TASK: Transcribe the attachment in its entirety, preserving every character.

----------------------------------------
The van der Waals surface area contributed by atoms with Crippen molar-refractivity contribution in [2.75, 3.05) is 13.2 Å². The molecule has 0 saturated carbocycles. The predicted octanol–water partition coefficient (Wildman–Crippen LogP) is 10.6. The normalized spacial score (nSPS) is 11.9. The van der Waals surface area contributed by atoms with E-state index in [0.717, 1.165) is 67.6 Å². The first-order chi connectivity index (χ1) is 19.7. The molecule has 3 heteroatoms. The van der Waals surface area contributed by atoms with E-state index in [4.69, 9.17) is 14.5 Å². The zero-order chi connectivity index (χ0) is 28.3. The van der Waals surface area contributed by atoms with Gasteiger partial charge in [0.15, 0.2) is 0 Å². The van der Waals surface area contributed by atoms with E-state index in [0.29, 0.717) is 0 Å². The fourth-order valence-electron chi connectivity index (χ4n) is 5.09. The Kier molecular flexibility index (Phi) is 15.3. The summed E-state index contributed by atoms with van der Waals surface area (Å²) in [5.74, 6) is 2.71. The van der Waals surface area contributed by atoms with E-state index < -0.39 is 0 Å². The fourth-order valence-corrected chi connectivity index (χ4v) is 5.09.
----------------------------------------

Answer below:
The van der Waals surface area contributed by atoms with Crippen molar-refractivity contribution in [2.75, 3.05) is 13.2 Å². The molecule has 0 saturated carbocycles. The predicted octanol–water partition coefficient (Wildman–Crippen LogP) is 10.6. The normalized spacial score (nSPS) is 11.9. The van der Waals surface area contributed by atoms with E-state index in [0.717, 1.165) is 67.6 Å². The first-order chi connectivity index (χ1) is 19.7. The molecule has 3 heteroatoms. The van der Waals surface area contributed by atoms with E-state index in [4.69, 9.17) is 14.5 Å². The zero-order chi connectivity index (χ0) is 28.3. The van der Waals surface area contributed by atoms with Gasteiger partial charge in [0.15, 0.2) is 0 Å². The van der Waals surface area contributed by atoms with E-state index in [0.29, 0.717) is 0 Å². The fourth-order valence-electron chi connectivity index (χ4n) is 5.09. The Kier molecular flexibility index (Phi) is 15.3. The summed E-state index contributed by atoms with van der Waals surface area (Å²) in [5.74, 6) is 2.71. The van der Waals surface area contributed by atoms with E-state index < -0.39 is 0 Å². The fourth-order valence-corrected chi connectivity index (χ4v) is 5.09.